Unlike the rapid spin cycle in politics and other daily news, science can still hold interest weeks, months, even years later.
A 2010 article about reproduction in an Australian lizard blew my mind this past weekend.
The Saiphos equalis skinks live in the low-lying warm coastal lowlands and cooler mountains of New South Wales. The lizard has two different modes of delivering babies, based on where it lives: egg laying in the lowlands, and giving birth to live young in the mountains.
National Geographic reporter Brian Handwerk describes it as ‘evolution caught in the act’:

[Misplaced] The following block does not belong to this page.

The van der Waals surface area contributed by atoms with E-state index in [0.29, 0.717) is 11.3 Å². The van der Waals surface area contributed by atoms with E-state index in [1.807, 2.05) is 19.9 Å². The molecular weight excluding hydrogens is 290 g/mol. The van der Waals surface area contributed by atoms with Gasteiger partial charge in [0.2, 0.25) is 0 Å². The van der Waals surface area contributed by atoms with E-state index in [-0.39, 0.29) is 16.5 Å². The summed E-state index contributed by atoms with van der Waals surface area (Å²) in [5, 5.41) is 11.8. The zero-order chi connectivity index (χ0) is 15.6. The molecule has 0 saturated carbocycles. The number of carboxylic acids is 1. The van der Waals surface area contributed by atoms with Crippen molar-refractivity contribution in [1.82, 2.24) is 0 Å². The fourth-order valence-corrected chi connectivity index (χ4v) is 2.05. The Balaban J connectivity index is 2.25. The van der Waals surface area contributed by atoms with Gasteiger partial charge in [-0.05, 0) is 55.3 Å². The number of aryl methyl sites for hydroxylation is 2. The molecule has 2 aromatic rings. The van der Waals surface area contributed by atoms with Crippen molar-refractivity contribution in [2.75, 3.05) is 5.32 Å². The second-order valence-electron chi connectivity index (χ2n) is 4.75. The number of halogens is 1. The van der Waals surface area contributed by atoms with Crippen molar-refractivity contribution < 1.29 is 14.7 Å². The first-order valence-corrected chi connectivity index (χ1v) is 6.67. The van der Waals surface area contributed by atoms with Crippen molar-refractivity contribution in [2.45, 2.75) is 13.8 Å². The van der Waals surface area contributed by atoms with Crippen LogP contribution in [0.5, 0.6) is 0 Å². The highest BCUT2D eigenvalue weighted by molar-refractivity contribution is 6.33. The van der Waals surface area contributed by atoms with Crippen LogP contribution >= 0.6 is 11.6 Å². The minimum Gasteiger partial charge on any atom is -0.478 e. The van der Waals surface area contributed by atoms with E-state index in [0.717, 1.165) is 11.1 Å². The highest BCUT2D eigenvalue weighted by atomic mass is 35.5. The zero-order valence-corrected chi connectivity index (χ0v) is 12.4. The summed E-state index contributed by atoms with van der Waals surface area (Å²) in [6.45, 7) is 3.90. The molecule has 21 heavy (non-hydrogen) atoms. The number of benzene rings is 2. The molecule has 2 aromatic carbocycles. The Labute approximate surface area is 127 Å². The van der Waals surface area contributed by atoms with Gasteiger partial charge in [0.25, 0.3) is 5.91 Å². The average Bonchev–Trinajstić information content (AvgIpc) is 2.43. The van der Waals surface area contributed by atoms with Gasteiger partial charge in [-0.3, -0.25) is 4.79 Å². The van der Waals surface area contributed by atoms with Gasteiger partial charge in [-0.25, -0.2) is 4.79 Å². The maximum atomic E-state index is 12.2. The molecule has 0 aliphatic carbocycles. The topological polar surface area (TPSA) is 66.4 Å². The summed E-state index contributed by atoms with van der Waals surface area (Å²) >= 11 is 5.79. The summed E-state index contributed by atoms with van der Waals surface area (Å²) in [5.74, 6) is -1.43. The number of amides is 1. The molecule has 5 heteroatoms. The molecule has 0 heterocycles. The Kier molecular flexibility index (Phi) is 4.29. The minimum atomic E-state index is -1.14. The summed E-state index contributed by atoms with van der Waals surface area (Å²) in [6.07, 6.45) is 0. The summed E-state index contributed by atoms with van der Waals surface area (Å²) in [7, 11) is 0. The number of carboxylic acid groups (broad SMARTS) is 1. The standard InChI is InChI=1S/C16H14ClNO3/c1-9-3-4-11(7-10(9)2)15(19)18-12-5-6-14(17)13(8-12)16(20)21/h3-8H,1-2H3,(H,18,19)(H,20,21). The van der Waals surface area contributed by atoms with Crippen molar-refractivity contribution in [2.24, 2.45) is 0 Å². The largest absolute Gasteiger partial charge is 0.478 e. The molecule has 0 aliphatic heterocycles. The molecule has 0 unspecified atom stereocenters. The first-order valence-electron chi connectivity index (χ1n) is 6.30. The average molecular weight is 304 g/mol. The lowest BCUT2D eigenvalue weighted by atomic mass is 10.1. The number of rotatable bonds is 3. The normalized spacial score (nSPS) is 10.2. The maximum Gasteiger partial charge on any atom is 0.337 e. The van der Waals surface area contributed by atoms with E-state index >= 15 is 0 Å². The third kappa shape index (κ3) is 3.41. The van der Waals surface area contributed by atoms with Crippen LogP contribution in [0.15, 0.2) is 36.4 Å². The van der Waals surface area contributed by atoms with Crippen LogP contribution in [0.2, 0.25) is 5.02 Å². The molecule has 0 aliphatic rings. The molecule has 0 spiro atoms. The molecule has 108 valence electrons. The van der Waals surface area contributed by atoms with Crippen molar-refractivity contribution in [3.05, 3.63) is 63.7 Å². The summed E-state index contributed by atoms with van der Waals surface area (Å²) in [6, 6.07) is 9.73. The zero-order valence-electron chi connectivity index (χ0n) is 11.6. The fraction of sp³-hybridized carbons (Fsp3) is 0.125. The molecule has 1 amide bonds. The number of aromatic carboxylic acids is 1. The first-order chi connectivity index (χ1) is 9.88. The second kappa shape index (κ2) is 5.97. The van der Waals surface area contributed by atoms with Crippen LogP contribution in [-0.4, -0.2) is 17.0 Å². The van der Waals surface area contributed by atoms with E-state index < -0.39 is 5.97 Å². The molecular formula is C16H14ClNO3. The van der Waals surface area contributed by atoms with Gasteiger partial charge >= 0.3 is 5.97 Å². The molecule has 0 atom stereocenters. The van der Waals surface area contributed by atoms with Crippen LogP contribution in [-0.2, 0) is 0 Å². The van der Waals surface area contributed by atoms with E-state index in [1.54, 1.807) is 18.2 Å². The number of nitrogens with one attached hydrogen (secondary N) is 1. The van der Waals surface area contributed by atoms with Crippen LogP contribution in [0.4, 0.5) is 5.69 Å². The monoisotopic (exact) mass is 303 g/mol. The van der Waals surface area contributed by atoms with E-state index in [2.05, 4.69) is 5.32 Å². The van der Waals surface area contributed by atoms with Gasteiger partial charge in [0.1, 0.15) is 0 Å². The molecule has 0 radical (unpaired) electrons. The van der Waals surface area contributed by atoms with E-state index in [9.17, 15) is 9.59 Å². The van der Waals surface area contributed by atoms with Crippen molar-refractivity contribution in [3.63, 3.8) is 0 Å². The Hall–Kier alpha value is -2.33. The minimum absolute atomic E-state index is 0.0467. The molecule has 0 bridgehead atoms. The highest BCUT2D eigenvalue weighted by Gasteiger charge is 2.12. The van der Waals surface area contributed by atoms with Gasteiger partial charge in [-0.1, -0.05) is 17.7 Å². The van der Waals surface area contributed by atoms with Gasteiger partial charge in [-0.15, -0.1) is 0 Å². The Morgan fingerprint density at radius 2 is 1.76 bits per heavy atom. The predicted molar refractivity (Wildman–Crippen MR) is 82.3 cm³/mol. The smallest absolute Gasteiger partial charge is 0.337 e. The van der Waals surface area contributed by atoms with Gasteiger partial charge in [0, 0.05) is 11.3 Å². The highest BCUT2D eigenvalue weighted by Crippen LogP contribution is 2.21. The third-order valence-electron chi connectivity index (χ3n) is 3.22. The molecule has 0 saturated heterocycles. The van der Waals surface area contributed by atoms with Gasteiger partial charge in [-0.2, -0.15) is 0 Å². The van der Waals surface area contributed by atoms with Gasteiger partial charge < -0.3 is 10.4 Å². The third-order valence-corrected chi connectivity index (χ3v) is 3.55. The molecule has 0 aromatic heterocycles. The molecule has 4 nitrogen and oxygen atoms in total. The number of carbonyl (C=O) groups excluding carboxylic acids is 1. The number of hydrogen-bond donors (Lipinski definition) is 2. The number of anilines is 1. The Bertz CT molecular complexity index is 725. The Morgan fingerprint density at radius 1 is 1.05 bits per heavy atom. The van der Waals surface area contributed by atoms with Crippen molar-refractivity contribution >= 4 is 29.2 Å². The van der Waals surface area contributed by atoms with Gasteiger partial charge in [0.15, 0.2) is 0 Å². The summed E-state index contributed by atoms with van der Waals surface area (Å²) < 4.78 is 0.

For the skinks, moms in balmier climates may opt to conserve their own bodies’ resources by depositing eggs on the ground for the final week or so of development. Moms in harsh mountain climates, by contrast, might find that it’s more efficient to protect their young by keeping them longer inside their bodies.
In general, the results suggest the move from egg-laying to live birth in reptiles is fairly common—at least in historic terms—because it’s relatively easy to make the switch.
Thanks to Jordan Stanley for the heads up via twitter.
[image of “the brain show” thanks to TEDxPioneerValley2012]